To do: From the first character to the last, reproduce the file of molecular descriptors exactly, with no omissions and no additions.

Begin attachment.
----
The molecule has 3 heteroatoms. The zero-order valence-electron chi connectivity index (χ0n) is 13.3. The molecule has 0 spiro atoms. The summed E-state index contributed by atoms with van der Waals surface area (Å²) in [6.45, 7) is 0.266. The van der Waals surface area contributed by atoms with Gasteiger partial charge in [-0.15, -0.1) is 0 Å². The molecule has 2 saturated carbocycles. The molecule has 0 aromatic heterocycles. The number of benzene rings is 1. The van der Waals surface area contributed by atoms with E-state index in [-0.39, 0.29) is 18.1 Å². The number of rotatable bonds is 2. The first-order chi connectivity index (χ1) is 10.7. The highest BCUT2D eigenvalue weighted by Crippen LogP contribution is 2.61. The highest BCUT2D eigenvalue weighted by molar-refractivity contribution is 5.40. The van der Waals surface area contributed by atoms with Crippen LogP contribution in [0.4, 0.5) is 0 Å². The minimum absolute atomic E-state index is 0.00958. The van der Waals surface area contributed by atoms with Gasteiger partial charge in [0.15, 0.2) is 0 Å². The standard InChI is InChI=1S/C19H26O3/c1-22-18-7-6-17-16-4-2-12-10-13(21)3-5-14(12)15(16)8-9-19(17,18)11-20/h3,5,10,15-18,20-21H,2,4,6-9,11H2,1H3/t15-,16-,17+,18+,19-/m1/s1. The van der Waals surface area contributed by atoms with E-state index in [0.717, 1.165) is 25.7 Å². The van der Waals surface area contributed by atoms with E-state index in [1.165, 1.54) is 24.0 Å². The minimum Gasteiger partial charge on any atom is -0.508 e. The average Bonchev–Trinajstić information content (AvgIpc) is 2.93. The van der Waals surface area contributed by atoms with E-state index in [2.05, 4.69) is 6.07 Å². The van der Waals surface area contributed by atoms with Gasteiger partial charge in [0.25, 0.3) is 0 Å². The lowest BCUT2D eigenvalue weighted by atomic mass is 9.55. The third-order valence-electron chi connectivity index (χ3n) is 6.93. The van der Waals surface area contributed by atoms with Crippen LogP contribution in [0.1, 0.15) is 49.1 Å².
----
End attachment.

The molecule has 3 heteroatoms. The zero-order valence-electron chi connectivity index (χ0n) is 13.3. The molecule has 0 spiro atoms. The summed E-state index contributed by atoms with van der Waals surface area (Å²) in [6.45, 7) is 0.266. The van der Waals surface area contributed by atoms with Gasteiger partial charge in [-0.15, -0.1) is 0 Å². The molecule has 2 saturated carbocycles. The molecule has 0 aromatic heterocycles. The number of benzene rings is 1. The van der Waals surface area contributed by atoms with E-state index in [-0.39, 0.29) is 18.1 Å². The number of rotatable bonds is 2. The first-order chi connectivity index (χ1) is 10.7. The highest BCUT2D eigenvalue weighted by Crippen LogP contribution is 2.61. The highest BCUT2D eigenvalue weighted by molar-refractivity contribution is 5.40. The van der Waals surface area contributed by atoms with Crippen LogP contribution in [0.4, 0.5) is 0 Å². The minimum absolute atomic E-state index is 0.00958. The van der Waals surface area contributed by atoms with Gasteiger partial charge in [0.15, 0.2) is 0 Å². The standard InChI is InChI=1S/C19H26O3/c1-22-18-7-6-17-16-4-2-12-10-13(21)3-5-14(12)15(16)8-9-19(17,18)11-20/h3,5,10,15-18,20-21H,2,4,6-9,11H2,1H3/t15-,16-,17+,18+,19-/m1/s1. The van der Waals surface area contributed by atoms with E-state index in [0.717, 1.165) is 25.7 Å². The van der Waals surface area contributed by atoms with E-state index in [1.165, 1.54) is 24.0 Å². The minimum Gasteiger partial charge on any atom is -0.508 e. The average Bonchev–Trinajstić information content (AvgIpc) is 2.93. The van der Waals surface area contributed by atoms with E-state index in [2.05, 4.69) is 6.07 Å². The van der Waals surface area contributed by atoms with Gasteiger partial charge in [0.25, 0.3) is 0 Å². The lowest BCUT2D eigenvalue weighted by atomic mass is 9.55. The third-order valence-electron chi connectivity index (χ3n) is 6.93. The van der Waals surface area contributed by atoms with Crippen LogP contribution in [0.1, 0.15) is 49.1 Å².